The Pressure Times - October 2013

Fast Pipeline Losses Calculator

by Mario Chapa

I’ve visited literally thousands of plants in 20 years of being an engineer.  I rarely have seen a well-designed air pipeline!

Usually people will invest a considerable amount of time designing water, vapor or “other than air” lines.  Pressure losses and leaks are evident especially with stinky gases or hazardous liquids.  But rarely anyone designs and maintains the air pipeline up to date.  When a growing company needs more air, typically what happens is that they buy a new compressor and add it to the same pipe that was not necessarily adequately sized in the first place, now with the new compressor, they may very well be losing up to 50% of the energy of that new compressor in friction loses alone.

Why is this such a common mistake?  First, air leaks are invisible.  At the most, you will hear a hiss or a whistle that will camouflage itself in the shop noise.  Air leaks don’t leave a puddle in the shop floor, or at least they shouldn’t! (if they do, you are in desperate need for either a dryer or an automatic drain or both! But that’s another story!)

Air is usually the single biggest energy consumer in most shops, and yet when people want to save money they look into their process and not into their compressed air pipeline.  Adequately sizing and designing your air pipeline can save money in different ways.  Here are a few:

  1. You can consume less energy and get the same amount of pressurized air.
  2. You can increase your production by getting a better air flow.
  3. You can avoid buying a new compressor.
  4. You can avoid leaks.
  5. You can save money by spreading your maintenance costs due to less compressor usage.
  6. You can increase the life of your compressor buy not running it as hot.

We recently finished two projects in the Houston-Galveston area.  In one, we saved the customer from starting his third compressor that is now idling most of the time.  That’s almost 200 HP just by redesigning the header.

In another location, the wrong pipe size caused more than 55% of the energy lost against pressure loses.  Redesigning the pipeline will save this customer almost $9,000.00 a month!  So the morale of the story is that you should take some time to analyze your whole air system that includes:  compressors, dryers, receivers, drains and pipes.  The fastest way to do that is that you give us a call and we will do it for you for free!  Even better, send us an email with the following information and we will do the evaluation within 48 hours:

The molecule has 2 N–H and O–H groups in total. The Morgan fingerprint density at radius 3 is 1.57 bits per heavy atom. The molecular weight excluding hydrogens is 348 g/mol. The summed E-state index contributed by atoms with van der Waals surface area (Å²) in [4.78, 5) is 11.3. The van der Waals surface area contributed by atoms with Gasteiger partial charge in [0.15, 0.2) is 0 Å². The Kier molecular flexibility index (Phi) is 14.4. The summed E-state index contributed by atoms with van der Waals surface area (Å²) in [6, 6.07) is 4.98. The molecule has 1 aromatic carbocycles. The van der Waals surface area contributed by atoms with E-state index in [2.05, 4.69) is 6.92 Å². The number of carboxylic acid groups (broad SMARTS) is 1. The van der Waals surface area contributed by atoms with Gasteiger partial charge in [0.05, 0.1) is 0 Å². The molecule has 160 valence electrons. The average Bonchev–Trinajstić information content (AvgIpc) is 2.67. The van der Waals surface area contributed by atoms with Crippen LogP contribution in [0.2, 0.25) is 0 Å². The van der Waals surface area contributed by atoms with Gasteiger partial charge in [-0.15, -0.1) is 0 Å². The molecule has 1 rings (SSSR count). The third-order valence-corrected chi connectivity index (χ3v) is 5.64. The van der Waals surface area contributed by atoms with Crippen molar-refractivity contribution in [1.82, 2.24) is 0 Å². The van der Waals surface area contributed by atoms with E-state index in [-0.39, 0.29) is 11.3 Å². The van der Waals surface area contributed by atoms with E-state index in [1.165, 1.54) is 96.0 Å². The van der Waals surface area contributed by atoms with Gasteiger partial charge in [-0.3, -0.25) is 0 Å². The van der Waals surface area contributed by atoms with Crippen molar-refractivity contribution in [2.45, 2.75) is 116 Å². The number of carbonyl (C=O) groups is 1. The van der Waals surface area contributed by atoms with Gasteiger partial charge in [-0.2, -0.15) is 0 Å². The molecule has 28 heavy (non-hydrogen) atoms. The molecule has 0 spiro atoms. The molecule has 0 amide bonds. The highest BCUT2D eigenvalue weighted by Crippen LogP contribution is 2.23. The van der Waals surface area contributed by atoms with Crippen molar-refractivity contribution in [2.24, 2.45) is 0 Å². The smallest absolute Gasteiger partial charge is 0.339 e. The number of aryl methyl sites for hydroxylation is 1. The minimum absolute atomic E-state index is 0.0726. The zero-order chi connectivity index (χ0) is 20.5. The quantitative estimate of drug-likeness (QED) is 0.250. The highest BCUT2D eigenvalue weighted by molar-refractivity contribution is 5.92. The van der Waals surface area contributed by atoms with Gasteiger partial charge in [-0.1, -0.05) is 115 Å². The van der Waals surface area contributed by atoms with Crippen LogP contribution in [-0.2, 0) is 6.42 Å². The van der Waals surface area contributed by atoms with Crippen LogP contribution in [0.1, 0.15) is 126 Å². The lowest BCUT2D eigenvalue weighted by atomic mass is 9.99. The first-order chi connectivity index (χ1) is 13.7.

1. Compressors size, number and type (i.e. 3 L55 compressors or; we have two 100 HP rotary screw compressors)
  2. Receiver number and size
  3. Dryers number and size
  4. Main pipe diameter, material and approximate length (i.e. 300 ft. of 2” galvanized pipe).
  5. Approximate amount of: elbows, tees and valves in the line.
  6. Is the line a loop or not
  7. Line pressure
  8. Air requirements if possible.

Still, if you want to do the calcs yourself, here are a few pointers:

Once you gather the information required above, you need to calculate an equivalent pipe length.  Each elbow, valve, tee, and reduction causes pressure loses that can be translated into equivalent pipe length.  Usually these are about two to three times the length of the pipe, so if you have a 200’ pipe, chances are the equivalent length of your pipe once you include all the fitting losses, is going to be somewhere between 400 and 600’.  You can compute the pipeline equivalent length using table 1.  Use the equivalent length to calculate the pressure loss using Harris Equation.  Then calculate the cost of pressure drop using equation 2.  This formulas are over simplified to have a quick assessment on how is the overall efficiency of your system.  The further higher your flow is, the more money you are losing in friction loses.

Let’s do an example.  Assume we have a plant with two 100 HP rotary screw compressors .  The plant has a 2” pipe that runs the length of the shop, around 300’.  The plant runs two 8 hour shifts for 5 days a week (4160 hours a year). A rapid walk through gave the following totals: 12 valves, 4 check valves, 18 tees, 26 elbows (90o).  The system pressure is maintained at 110 psi.  A rotary screw will give conservatively 4 scfm per HP.  Beware that you will have to divide scfm by 60 to obtain scfs that Harris requires.

  1. Get equivalent lengths from table 1.
    1. 12 x  2.24 =  26.88
    2. 4   x 23.2 =   92.8
    3. 18 x  3.44 =  61.92
    4. 26 x   5.2 =   135.2
    5. TOTAL = 26.88+92.8+61.92+135.2+300 = 616 feet
  2. Calculate compression ratio
    1. P atm = 14.2 psi (for Houston)
    2. P system = 110 psig = 124.2 psia
    3. R = Ps/Patm = 124.2/14.2 = 8.74
  3. Calculate pressure drop using Harris
    1. P drop = 0.1025 x 616 ft. x (200*4/60)2/8.74/(2.157)5.31 = 21.657 psi
  4. Compute monetary cost using equation
    1. Dollars/ year = 0.1x200x0.108x.7457/0.93*4160 = $7,222 dollars per year!

This means that you are losing 21.657/110 = 19.6% of your compressor’s energy fighting energy losses.

Harris Equation

Pressure Drop       =       0.1025 x L x Q2
                                                r x d5.31

Where,

Pressure drop in psig

L = system equivalent pipe length in feet

Q = cubic feet of free air per second

R = Compression ratio at inlet condition

d = Inner diameter of pipe, inches

Equation 2. Cost of Pressure Drop

Dollars/Year = CE x BHP x PI x 0.7457 /ME x Hours/Year

Where,

CE =  cost of energy,  usually around $0.10 dollars/KW-Hour

BHP = total compressor horsepower

PI = Percentage increase in compressor BHP = Pressure drop (from Harris)/2/100

0.7457 = conversion factor kW/BHP

ME = Motor Efficiency at full load usually 93%


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